Endorsement or a bad deal?

Hardly a day goes by lately without the Doug Haines congressional campaign announcing the endorsement of another prominent African-American politician or community leader.

The list is impressive: a respected Savannah alderwoman, Mary Osborne; an influential Athens minister; a state representative; and several state senators, among them the chair of the Georgia Legislative Black Caucus.

But there is speculation that Haines’ recent endorsement from a black business group may have come with a $76,000 price tag.

Former state senator Haines, Athens-Clarke County Commissioner John Barrow, two-time congressional candidate Tony Center and former Washington lobbyist Caine Cortellino are competing to be the Democratic nominee in the November race for the 12th Congressional District seat, currently held by Republican Max Burns of

Sylvania. Center and Cortellino are both from Savannah.

All four candidates are attorneys. All are white.

Two weeks ago the political action committee of the Savannah Business

League, which represents about 40 minority-owned Savannah businesses, endorsed Haines for the July 20 Democratic primary.

Days later, the Savannah Morning News reported that Center had also

been approached by the league, which offered him that same endorsement at “an enormous price.”

“They said they wanted to endorse me, but [they said] ‘You’ve got to

commit to pay 50,000 dollars as we designate,’” says Center. “The money would be paid to their accountant, and their accountant would distribute it. But I had no choice in who receives the money or in the services I bought. And I said no.”

Martin Matheny, spokesman for the Haines campaign, says Haines paid

nothing for the SBL’s endorsement.

He says three of the four candidates -- Haines, Barrow and Center -- went before an SBL “screening committee” of 15 to 20 members to make presentations and answer questions.

“They graded each candidate individually and tallied up the votes,” Matheny says, “and that’s how they decided who to endorse.”

Matheny says Benjamin “Benny” Polote, Savannah businessman and

chairman of the SBL, did ask about campaign finances, but insists no money changed hands.

“They want to know if you have the resources to win the election,” says

Matheny. “We took questionnaires and meetings with large DC groups, and the questions are virtually no different.”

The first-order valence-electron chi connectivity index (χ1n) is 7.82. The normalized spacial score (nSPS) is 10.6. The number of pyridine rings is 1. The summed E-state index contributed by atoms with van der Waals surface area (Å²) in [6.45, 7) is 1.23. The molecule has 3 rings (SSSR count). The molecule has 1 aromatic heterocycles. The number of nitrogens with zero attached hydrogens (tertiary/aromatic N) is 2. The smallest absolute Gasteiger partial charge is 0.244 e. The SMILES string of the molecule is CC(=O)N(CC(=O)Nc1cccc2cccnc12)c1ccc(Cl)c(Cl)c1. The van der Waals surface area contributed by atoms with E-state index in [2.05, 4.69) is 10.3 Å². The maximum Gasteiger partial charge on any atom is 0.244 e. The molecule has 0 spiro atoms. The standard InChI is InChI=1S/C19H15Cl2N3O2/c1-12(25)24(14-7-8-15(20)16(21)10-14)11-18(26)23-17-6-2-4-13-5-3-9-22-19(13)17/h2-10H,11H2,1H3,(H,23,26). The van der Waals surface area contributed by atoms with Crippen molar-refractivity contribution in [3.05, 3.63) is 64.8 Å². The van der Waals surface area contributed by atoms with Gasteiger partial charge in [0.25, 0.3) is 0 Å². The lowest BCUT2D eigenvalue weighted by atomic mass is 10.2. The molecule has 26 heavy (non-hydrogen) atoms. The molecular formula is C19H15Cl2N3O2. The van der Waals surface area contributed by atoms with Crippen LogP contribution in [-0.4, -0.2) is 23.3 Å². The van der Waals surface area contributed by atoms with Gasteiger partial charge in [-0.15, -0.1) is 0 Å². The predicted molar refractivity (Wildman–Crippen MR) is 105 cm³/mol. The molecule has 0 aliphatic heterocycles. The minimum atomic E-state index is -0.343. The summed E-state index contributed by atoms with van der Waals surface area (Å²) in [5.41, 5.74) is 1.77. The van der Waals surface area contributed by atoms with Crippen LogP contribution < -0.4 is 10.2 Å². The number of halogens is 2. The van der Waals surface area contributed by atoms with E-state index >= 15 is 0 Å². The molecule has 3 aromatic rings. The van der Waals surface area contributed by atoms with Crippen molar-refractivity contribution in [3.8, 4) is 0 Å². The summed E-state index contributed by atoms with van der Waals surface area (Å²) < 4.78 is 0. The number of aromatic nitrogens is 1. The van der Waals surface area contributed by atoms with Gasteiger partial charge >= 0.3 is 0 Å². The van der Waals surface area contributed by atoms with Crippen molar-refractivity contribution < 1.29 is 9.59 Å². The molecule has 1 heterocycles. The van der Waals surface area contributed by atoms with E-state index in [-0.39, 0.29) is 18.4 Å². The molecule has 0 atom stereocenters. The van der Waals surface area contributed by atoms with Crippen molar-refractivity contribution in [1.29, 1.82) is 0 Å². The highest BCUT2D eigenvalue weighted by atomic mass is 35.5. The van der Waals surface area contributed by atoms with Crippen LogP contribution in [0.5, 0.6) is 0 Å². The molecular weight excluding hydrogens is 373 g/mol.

But Polote himself, for the most part, backed Center’s version of events

in a June 21 Savannah Morning News story. The paper reported that Polote acknowledged approaching Center, Barrow and Haines to discuss endorsements and providing “campaign-related services.”

Center was told it would take $50,000 for staff, office space and the like for the primary, and another $500,000 for the November general election to cover Chatham County alone.

“But I told Tony over and over that we were not talking about paying for an endorsement,” Polote told the Morning News.

Polote said the SBL quoted Barrow a sum of $84,000 for “campaign-related services,” but Barrow declined, the paper reported.

Barrow campaign spokesman Roman Levit offered no comment for this


According to the Morning News, Polote said Haines has agreed to have

the SBL “provide $76,000 in campaign services for the primary election.”

A message left at Polote’s office was not returned at deadline.

Matheny says SBL members are volunteering and making phone calls on behalf of Haines. But other than campaign materials like literature and signs, he says, there is no quid pro quo.

“There’s no financial connection between our campaign and the

Savannah Business League. We haven’t given them any money. We’re

not going to give them any money.”

In an attempt to quell the controversy, the Haines campaign has hired what it insists is an independent consultant, Arden Williams, to handle local grassroots efforts.

Campaign disclosure reports from March show Barrow with a commanding fundraising lead among the 12th District Democratic candidates, with $437,000 in cash on hand, compared to Center’s $132,000 and Haines‚ $57,000. Cortellino had just $78 in cash on hand as of March. The latest disclosure reports are due July 8.

This is not the first time the Haines campaign has suffered blowback from its attempts to court the black vote. In May Haines issued a press release citing comments in a political newsletter about John Barrow’s chances with black voters.

One passage quoted from the newsletter spoke of Barrow’s “consistent failure to prioritize the legitimate interests of the African-American community.” But that passage was a quote from a poll issued months earlier by the Haines campaign itself.

Matheny says the Polote controversy -- which continues to make headlines -- was stirred up by Center because he is angry about being passed over by the SBL.

“I think that Tony’s not just attacking Doug,” says Matheny. “He’s attacking the reputation of a ton of community leaders down there.”

Center says he merely related his experience with the Savannah Business League, and that it was Polote who “spilled the beans.”

“I find it incredulous that Doug Haines wants to jump on me because his endorser talked about him,” says Center.

“Well, when you get your hand caught in the cookie jar you want people to look in a different direction.”


Brad Aaron is editor and publisher of the Athens Weekly News.

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